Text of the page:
Agri-tech in simple terms is defined by the application of technology across the agriculture value chain to increase productivity, efficiency, and output. To realise the potential application areas of the technology, it is imperative to have a broader understanding of the break-up of the agriculture value chain which can be classified into: Agri Inputs Harvesting and Transport Processing & Storage Distribution, packaging and handling
Each of the above verticals is enormous in terms of the scale as results are largely inefficient and loosely integrated. Thus, the role of technology becomes crucial to bring efficiency and integration to the whole value chain.
One of the key aids for an agriculturist is information and communication technologies which can aid decision making by giving essential information such as weather forecast, market rates of raw materials and crops, and AI-based sowing advisories. This information can be delivered through SMS or smartphone applications. This will help in making farmers more aware and lead them to make judicious use of agri-inputs. Thus, it will have a long term impact by carving a knowledge economy in the agri space.
Another essential tool to plug process inefficiencies is farm automation. Hi-tech irrigation systems like precision irrigation can reduce inefficiency in terms of water usage. Employing drone or camera-based machine learning algorithms can help identify the precise disease of pest infected area and deploy optimum disease and pest management countermeasures.
Machine learning to boost farmer's income
Machine learning algorithms can also be used to differentiate between weeds and crops. GPS-enabled automated tractors can be used for efficient ploughing, tilling and planting.
Technology also plays an essential role during the post-harvest stage. One can sort and grade farm produce based on colour, size and type using computer vision technology. Thus it helps in standardising the product quality and increase farmer’s income. Technology can also play a role in detecting the moisture content of grains which directly affects processability, shelf-life, usability and quality. Farmers can use the web and mobile applications to sell directly the farm produce at standard but dynamic market rate. Price forecasting algorithms can be used to prevent inflation and to ensure farmers get fair value for their produce.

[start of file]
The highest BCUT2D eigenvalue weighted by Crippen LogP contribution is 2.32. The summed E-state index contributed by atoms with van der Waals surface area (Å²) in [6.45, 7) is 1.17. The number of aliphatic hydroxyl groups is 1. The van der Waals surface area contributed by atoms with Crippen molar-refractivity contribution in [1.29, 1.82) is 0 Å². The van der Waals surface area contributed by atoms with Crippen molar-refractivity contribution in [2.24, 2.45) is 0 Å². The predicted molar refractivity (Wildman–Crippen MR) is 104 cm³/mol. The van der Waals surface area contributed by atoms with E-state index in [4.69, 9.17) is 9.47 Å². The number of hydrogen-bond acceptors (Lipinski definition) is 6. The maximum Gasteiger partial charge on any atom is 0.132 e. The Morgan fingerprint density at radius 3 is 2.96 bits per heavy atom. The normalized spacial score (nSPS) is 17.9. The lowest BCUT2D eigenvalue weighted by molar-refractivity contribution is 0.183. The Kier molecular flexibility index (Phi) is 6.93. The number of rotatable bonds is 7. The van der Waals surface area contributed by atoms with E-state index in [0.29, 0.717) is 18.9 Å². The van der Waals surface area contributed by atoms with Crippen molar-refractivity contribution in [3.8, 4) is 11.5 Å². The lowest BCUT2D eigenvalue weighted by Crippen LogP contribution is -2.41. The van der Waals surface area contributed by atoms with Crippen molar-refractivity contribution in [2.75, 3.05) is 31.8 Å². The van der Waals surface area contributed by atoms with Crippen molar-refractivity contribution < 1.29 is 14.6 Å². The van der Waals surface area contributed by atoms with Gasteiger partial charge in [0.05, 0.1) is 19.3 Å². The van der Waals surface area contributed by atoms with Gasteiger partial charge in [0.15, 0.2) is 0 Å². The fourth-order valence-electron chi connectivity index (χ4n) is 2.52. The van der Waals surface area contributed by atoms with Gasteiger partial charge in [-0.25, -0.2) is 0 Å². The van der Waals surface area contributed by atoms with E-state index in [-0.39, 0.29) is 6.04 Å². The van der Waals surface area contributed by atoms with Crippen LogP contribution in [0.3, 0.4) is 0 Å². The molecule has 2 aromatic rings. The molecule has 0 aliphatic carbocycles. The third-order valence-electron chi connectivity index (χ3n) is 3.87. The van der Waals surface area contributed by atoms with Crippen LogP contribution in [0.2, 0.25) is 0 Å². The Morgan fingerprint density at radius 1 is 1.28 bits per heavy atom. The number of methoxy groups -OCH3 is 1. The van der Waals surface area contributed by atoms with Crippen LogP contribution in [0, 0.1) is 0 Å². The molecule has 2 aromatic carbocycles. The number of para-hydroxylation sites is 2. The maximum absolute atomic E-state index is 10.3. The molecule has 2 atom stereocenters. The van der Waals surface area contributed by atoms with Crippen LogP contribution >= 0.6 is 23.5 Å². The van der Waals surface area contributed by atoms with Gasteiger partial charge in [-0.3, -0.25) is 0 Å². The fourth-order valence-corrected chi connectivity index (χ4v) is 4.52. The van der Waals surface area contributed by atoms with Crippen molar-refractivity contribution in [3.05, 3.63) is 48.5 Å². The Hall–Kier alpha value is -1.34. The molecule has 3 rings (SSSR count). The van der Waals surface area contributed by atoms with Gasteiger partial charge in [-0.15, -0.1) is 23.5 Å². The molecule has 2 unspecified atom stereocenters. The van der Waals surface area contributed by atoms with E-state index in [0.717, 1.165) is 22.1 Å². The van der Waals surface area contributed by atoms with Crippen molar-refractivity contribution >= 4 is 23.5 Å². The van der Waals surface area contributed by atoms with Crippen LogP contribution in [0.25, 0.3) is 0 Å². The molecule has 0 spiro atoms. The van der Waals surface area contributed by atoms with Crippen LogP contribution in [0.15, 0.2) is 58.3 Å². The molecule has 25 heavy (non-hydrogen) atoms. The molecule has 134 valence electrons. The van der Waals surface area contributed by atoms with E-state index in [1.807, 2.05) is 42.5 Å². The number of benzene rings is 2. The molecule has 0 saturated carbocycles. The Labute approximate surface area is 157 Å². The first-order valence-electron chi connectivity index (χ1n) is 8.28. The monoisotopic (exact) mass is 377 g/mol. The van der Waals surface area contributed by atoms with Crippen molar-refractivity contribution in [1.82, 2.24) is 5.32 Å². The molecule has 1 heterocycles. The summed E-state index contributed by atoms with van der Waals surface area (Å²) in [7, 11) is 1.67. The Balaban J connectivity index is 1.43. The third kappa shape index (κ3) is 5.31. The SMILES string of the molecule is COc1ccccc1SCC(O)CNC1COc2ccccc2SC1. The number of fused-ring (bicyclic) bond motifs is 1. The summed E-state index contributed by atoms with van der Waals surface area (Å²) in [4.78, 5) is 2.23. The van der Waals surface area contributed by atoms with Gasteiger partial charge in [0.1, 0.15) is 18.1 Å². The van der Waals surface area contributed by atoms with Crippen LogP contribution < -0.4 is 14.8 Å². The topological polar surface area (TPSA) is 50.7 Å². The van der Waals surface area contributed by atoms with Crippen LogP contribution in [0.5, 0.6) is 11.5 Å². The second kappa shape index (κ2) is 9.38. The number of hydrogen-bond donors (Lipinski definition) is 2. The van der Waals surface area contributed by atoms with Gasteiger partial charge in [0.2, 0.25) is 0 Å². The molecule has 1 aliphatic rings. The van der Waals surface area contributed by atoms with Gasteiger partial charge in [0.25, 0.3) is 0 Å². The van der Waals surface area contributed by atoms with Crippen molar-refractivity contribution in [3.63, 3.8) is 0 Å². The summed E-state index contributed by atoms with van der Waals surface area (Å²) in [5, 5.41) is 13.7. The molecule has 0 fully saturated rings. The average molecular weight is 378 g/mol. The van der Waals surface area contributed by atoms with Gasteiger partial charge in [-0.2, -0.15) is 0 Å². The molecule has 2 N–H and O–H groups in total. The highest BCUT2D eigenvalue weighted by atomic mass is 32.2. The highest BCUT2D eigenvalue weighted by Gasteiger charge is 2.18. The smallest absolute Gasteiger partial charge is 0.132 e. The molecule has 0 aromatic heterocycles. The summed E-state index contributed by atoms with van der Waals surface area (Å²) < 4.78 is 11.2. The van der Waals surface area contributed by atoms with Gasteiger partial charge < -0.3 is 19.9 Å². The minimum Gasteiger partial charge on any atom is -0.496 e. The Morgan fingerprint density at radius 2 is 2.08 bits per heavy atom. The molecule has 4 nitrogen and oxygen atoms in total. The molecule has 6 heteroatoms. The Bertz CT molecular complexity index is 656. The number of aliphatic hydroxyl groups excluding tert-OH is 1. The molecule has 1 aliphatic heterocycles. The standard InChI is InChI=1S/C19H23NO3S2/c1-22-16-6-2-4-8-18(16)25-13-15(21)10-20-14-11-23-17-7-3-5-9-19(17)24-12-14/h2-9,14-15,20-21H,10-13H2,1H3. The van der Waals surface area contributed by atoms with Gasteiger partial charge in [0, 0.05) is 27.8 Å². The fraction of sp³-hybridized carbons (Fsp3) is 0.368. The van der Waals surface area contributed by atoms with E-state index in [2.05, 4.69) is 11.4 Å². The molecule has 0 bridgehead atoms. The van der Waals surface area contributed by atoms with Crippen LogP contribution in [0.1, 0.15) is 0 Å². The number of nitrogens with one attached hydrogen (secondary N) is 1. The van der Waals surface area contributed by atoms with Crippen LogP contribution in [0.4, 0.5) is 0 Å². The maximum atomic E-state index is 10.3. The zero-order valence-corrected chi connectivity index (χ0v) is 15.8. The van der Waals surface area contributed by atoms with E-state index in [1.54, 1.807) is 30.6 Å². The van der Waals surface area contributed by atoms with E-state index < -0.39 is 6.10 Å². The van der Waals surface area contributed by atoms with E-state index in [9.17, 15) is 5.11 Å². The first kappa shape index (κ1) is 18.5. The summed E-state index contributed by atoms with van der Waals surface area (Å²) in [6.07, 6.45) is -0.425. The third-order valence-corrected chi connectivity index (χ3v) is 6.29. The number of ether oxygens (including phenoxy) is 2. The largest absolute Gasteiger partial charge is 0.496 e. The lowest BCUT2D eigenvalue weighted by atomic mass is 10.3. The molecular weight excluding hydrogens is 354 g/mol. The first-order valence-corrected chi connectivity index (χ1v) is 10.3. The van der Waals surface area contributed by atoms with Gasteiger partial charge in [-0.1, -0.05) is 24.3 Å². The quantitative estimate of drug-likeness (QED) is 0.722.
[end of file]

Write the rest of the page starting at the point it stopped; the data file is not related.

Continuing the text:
Digital data records of supply and demand can help in better planning and can prevent prevalent scenarios such as hyperinflation of onions. The price of onions had shot up due to a 26 percent decline in production during the Kharif season of 2019 to 2020, caused by prolonged and untimely rains. Reactionary measures by the government to import vegetables in such a scenario lead to a further problem for farmers, who are neither benefitting from the current high prices nor will they make any extra penny due to a glut in supply due to unplanned imports.
Apart from conventional farming practices, new alternative progressive soil-less agri practices such as hydroponics can play a crucial role in ensuring land and water use efficiency and provides growers with the ability to cultivate crops even in the absence of soil. Hydroponics is a technique of growing plants in water and nutrients, without using soil as a base. One of the major drivers is that hydroponics provides higher yield compared to traditional agricultural techniques, owing to the faster growth cycles. Furthermore, hydroponics eliminates the use of artificial ripening agents and pesticides, which helps in creating nutritionally superior vegetable products.
Indian agri-tech space has its own inherent challenges such as low landholding size of farms, low technological adoption, and food security for the huge population with ever decreasing arable land and water resources. But at the same time Indian agri-tech sector is also witnessing sustained growth with around 450 start-ups are operating in this sector in India (as per a recent report by Nasscom). These start-ups are operating in the field of farm data analytics, supply chain, IoT-enabled solutions and infrastructure and information platforms. These arrays of solutions with policy support from the government will define the future growth of agri-tech sector.
Yash Vyas is the founder of Agro2o.